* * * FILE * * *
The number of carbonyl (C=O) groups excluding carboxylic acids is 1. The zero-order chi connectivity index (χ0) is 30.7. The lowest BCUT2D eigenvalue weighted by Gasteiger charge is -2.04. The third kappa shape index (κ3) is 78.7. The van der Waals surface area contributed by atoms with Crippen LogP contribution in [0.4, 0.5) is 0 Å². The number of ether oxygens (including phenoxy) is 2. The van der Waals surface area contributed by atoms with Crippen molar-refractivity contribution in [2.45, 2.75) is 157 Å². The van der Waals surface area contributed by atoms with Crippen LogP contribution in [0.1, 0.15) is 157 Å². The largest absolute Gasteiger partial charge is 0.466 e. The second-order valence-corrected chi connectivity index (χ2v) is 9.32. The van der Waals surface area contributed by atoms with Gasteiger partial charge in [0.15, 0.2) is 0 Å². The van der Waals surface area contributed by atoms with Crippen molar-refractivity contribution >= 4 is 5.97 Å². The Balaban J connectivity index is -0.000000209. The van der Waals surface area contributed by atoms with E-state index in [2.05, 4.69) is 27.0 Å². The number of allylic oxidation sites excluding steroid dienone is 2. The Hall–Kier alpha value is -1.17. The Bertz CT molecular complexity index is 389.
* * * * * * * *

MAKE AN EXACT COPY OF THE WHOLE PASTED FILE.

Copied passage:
The number of carbonyl (C=O) groups excluding carboxylic acids is 1. The zero-order chi connectivity index (χ0) is 30.7. The lowest BCUT2D eigenvalue weighted by Gasteiger charge is -2.04. The third kappa shape index (κ3) is 78.7. The van der Waals surface area contributed by atoms with Crippen LogP contribution in [0.4, 0.5) is 0 Å². The number of ether oxygens (including phenoxy) is 2. The van der Waals surface area contributed by atoms with Crippen molar-refractivity contribution in [2.45, 2.75) is 157 Å². The van der Waals surface area contributed by atoms with Crippen LogP contribution in [0.1, 0.15) is 157 Å². The largest absolute Gasteiger partial charge is 0.466 e. The second-order valence-corrected chi connectivity index (χ2v) is 9.32. The van der Waals surface area contributed by atoms with Gasteiger partial charge in [0.15, 0.2) is 0 Å². The van der Waals surface area contributed by atoms with Crippen molar-refractivity contribution >= 4 is 5.97 Å². The Balaban J connectivity index is -0.000000209. The van der Waals surface area contributed by atoms with E-state index in [2.05, 4.69) is 27.0 Å². The number of allylic oxidation sites excluding steroid dienone is 2. The Hall–Kier alpha value is -1.17. The Bertz CT molecular complexity index is 389.